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Author:Brie Spangler


“I thought you hated football.”

Ignoring that, I reach for the pain pump instead. Pump-pump-pump.

“Stop,” she says, taking it out of my hand. “The last thing I need is to drop you off at the methadone clinic before school every morning. We are not getting addicted to morphine today, thank you very much.”

“S’good schtuff.”

“I bet,” she says. “Well, while we were waiting for you to wake up, I called the school and let them know you’re going to kick off the school year with only one leg.”

I roll my eyes underneath my lids, getting a rush from the painkillers as I do. “Whatever. Who else did you tell?” Fern Chapman?

I swear if Fern comes gliding in through that door, I will die.

“The school, the family,” she says.

“My friends?” I’m afraid to ask. “Please tell me I’ll be the first to tell JP.”

“Don’t be mad, honey….” She bites her lip.

“But you already texted him,” I finish for her.

“No, no—he texted me! He heard something happened and wanted to make sure you were okay. Isn’t that what friends do?”

“I guess so.”

“Don’t shoot the messenger. You two were the ones who decided you were brothers when you were little kids, not me. He was watching out for you.” Mom tries to chuckle. “Well, JP might not have seen you in full flight, but I bet Dad enjoyed his front-row seat.”

We laugh together but it feels rehearsed. I mean, what can we do? Nothing. The man I look more and more like every day, from the height to the fur to the never-ending bodily expansion, has been gone for twelve years. He died a long, hard death from cancer, so I hope if anything, he’s up there laughing his ass off.

My head feels cold. I touch it slowly and feel all stubble, no weathered cotton and a stiff, frayed bill. It’s gone. “Where’s my baseball hat?” I immediately say.

Mom glances about. “Not sure.”

I sit up and jerk left and right, looking for it. “No really, my hat—where is it?”

“Lie down,” she stresses. “Dylan, your leg, the traction.”

“I’m fine.” Things begin beeping and nurses run in, yelping for me to quit moving. “All I want is my hat,” I try to say as slowly and calmly as I can. Doesn’t work. A billion panicked hands and arms press my body down. Guess I am as big as they say. “It’s not my leg,” I try to assure them. You’d think they were holding down a thrashing water buffalo. It’s just me, people! “I just like my hat, that’s all.”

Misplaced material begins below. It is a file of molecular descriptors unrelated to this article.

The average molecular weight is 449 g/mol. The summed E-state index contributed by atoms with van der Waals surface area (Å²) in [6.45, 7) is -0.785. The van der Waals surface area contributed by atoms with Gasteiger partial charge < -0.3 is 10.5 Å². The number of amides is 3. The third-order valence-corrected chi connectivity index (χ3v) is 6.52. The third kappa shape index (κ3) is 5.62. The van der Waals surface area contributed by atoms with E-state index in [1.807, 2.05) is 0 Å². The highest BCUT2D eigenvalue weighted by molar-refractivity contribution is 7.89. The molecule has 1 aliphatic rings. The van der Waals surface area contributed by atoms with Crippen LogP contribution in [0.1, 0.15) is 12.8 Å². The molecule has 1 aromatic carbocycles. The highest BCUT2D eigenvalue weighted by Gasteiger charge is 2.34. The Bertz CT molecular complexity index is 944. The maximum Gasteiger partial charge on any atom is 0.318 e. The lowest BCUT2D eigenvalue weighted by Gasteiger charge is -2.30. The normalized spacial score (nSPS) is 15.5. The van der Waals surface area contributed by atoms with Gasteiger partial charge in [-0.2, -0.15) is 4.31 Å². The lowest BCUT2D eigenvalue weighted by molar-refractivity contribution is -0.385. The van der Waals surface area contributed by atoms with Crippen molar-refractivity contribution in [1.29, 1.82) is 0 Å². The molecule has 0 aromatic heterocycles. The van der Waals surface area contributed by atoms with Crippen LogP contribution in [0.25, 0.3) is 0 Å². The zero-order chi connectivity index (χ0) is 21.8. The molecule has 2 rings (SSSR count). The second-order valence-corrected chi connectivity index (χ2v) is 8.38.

“A hat?” one of the nurses says.

“I can get you a hat,” the first nurse volunteers. “Be right back.”

Mom comes over and rubs my shoulder. “It’s okay, sweetie,” she says. “You’re a handsome guy, you know. You don’t need to hide behind a hat. You are a beautiful person, inside and out, and someday—”

“Mom, don’t.”

Mom. Jeezus, where do I begin? The bleeding sincerity? If a total and complete stranger stubs their toe next to her, she will be the first one offering a ride home and half her life’s savings just to make sure they’re okay. In my case, it means a constant maternal bludgeoning so I am painfully aware of my epic wonderfulness.

The fact that she has to try so hard annoys me more than any of the words.

“Here we go.” The first nurse returns, holding up a white cotton skullcap.

I take one look at it and drop it on the side of the bed. “Thanks,” I tell him all the same. Don’t feel like wearing any hat that’s not my baseball hat. My hat’s been through a ton of crap with me; it’s my helmet for battle. This hospital hat couldn’t protect me from shit. I look at the metal frame. The system of pulleys and wires keeps my leg still and high. My leg. Emptiness vibrates through me as I stare at it. Like it’s lifeless. A marlin that fought the good fight, only to be strung up and measured at the dock.

“Dylan, honey, are you okay?” Mom asks.

“Hurts.” I fake some physical agony. She doesn’t budge, so I squirm some more. She was so excited to see my face again, I crush it up into little pieces with sheer anguish, just for her, and she lets me push the pump. (Yay.) “I need to talk to the doctor.”

The first nurse tests the nerve response from my toes as the second nurse leaves the room. “I’ll find him,” she tells me.

I chew my upper lip. Should I really do it? Ask him a question I’ve only asked Google? I’m kind of thinking yes. Some twenty minutes later, my orthopedic surgeon, Dr. Jensen, enters and surveys the scene. “What’s the problem, Mr. Ingvarsson?”

His bedside manner is nothing if not direct. “Never mind,” I mutter, embarrassment circling back in full force. “I’m fine now.”

Everyone stares at me. The doctor looks to my mother. “Might I have some time with my patient?”

“Sure thing,” she says. Mom stands firm, blinking innocently.

The doctor raises his eyebrows at her until she can no longer ignore the hint.

“I will, uh…go get a snack. I’ll be back in a bit.” Mom pauses. The nurses stop mid-step, just as they’re about to leave with her. “Can I get you anything?”